With school open just a few weeks, parents at Gilbert’s newest elementary school have already raised $32,000 to purchase shade structures for the playgrounds.
Quartz Hill Elementary School opened in August with 600 students, and the Parent Teacher Organization began raising funds the same month.
“The parent group has just been really terrific,” said Clyde Dangerfield, assistant superintendent of business services for the Gilbert Unified School District. “It usually takes a group well into the school year to get operating. ... We’re all really impressed.”
The proceeds will allow the school to purchase three shade structures at roughly $10,000 apiece, and the PTO plans to have enough raised by the end of the year for a fourth.
The Quartz Hill families have some experience in starting a new school: Many were there when Spectrum Elementary School opened in 2003, as was principal Michael Hallock, who also moved to the new school.
In addition to donations and fundraisers that include selling entertainment books, T-shirts and directories, the PTO is selling tiles for students and families to paint. The tiles will be become a wall mural in front of the school.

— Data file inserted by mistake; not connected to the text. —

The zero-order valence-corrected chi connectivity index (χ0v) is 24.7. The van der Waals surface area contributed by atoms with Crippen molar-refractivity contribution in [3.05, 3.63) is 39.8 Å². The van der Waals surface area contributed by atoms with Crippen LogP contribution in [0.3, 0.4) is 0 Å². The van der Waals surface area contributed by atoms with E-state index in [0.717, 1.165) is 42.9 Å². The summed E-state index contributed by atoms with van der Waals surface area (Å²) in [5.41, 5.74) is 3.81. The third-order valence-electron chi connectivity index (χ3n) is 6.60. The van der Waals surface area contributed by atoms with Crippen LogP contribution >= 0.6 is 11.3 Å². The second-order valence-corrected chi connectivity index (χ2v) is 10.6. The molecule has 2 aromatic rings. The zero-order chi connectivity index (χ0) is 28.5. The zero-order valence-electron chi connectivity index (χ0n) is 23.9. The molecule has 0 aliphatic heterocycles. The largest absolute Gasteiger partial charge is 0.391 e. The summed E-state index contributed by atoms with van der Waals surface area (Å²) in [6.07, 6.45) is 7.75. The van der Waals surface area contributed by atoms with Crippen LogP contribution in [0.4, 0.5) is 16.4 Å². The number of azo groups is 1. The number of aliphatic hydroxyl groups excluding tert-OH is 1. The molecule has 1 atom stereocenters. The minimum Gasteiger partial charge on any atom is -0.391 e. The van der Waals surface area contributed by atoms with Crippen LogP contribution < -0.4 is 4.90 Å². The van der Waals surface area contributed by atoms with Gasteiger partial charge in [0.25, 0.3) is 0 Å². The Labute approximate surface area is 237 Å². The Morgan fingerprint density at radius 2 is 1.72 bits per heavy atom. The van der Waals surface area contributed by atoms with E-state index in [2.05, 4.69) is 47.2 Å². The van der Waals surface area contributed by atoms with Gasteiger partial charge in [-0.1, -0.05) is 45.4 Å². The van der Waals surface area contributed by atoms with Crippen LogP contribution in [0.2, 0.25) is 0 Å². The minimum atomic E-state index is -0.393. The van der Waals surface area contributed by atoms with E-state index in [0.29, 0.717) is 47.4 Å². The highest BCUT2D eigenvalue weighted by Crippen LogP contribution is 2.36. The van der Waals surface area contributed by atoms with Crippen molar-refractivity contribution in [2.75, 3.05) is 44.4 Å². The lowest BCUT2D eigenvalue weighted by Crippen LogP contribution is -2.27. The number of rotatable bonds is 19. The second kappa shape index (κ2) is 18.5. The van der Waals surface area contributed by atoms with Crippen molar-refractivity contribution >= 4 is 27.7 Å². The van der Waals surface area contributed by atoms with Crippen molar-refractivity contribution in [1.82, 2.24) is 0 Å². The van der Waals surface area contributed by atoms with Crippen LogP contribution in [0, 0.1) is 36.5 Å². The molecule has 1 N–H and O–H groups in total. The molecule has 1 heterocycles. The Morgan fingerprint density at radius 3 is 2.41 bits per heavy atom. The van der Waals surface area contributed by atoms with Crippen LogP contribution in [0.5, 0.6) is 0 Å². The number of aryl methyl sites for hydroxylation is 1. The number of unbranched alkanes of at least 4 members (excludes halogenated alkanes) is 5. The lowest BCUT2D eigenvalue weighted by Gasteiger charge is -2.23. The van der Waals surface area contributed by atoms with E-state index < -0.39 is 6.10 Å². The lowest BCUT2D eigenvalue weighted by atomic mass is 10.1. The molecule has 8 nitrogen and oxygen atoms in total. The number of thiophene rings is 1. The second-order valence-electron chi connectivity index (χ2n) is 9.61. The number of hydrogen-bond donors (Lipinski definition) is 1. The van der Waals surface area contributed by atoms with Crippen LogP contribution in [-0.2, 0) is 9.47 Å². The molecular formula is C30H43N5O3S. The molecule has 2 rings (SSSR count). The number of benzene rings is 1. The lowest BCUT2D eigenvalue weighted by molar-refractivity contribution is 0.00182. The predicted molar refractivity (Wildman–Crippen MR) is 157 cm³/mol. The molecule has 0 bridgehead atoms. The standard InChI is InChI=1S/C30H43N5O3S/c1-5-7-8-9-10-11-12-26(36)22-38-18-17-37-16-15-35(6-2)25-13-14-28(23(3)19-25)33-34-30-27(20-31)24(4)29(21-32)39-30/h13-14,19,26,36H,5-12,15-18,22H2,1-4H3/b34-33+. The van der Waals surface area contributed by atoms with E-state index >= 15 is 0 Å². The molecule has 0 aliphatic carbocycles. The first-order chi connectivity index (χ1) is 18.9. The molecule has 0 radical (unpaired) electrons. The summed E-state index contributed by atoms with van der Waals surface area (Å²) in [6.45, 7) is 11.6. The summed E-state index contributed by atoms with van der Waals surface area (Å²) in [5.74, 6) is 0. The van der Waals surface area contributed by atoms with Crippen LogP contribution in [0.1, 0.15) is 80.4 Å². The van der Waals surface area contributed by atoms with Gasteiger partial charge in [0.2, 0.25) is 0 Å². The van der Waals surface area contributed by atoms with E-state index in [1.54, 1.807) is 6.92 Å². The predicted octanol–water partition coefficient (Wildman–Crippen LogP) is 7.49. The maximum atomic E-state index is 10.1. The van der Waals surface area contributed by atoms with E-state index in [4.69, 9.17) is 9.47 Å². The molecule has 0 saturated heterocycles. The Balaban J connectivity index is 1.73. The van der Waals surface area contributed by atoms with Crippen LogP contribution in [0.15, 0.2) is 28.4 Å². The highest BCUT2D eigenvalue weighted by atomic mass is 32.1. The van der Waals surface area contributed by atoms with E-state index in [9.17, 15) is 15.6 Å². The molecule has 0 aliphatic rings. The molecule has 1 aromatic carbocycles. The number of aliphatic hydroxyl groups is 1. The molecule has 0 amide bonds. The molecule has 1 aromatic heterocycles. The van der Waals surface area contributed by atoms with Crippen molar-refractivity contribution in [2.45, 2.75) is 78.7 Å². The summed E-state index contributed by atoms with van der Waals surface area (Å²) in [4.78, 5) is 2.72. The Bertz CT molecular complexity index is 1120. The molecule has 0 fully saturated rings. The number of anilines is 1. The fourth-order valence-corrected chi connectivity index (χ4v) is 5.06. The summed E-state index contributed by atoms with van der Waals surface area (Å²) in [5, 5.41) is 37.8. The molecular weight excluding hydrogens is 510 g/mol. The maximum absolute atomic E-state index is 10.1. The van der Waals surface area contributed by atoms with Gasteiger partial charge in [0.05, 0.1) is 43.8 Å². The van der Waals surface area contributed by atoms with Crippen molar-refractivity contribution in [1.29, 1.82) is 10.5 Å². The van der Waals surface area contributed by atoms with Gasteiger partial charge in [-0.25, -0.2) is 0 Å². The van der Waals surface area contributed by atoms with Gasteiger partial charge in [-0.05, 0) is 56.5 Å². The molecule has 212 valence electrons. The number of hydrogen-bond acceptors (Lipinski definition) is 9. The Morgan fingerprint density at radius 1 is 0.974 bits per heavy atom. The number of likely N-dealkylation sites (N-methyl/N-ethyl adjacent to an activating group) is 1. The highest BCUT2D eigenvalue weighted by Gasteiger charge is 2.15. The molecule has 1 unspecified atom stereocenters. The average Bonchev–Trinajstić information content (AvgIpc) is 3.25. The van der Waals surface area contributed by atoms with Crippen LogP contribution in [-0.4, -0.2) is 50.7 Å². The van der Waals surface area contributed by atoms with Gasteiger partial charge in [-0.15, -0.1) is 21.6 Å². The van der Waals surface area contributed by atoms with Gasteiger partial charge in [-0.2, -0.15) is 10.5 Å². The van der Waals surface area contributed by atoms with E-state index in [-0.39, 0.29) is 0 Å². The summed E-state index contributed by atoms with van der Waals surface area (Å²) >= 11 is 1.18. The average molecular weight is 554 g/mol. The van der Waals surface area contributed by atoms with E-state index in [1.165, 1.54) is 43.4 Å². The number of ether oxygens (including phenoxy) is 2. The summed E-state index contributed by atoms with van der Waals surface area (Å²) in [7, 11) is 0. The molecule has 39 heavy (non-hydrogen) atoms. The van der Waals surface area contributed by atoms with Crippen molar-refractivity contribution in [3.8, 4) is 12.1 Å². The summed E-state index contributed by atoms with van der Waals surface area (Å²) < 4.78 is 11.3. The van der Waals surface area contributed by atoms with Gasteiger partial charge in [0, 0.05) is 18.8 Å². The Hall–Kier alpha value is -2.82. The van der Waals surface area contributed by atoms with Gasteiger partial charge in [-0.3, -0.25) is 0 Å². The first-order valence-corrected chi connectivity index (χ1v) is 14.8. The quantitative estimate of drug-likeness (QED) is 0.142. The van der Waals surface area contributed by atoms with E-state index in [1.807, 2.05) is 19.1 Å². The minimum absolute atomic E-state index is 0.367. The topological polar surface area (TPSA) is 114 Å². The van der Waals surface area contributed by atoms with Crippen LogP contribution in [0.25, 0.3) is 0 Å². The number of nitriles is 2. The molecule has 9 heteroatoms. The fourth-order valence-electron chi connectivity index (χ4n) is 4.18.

As she and her son, Chad, painted their family mural tile, parent Tammy Sult said Wednesday night it was hard for some students to move to a new school and be taught in a portable classroom while the second phase of the school is under construction.
The tiles, she said, give the students some pride and ownership in their new school.
The tiles came in two sizes — smaller ones for individuals and larger versions for families.
Chad Sult, a third-grader, came up with a baseball field, barn, horse and mountains with a trail for his family’s tile. He likes sports, he said, and his brother likes animals. The mountains and trail represent the school’s Trailblazers mascot.
Other tiles feature hearts, frogs, fish, flowers, footballs, basketballs, rainbows, cactus and family trees.
The tiles will be arranged in the shape of a hill with the larger “founding families” tiles on the bottom, and rising by grade level with kindergarten tiles at the bottom and sixth-graders’ at the top. Hallock anticipates the mural will be done by the end of the year.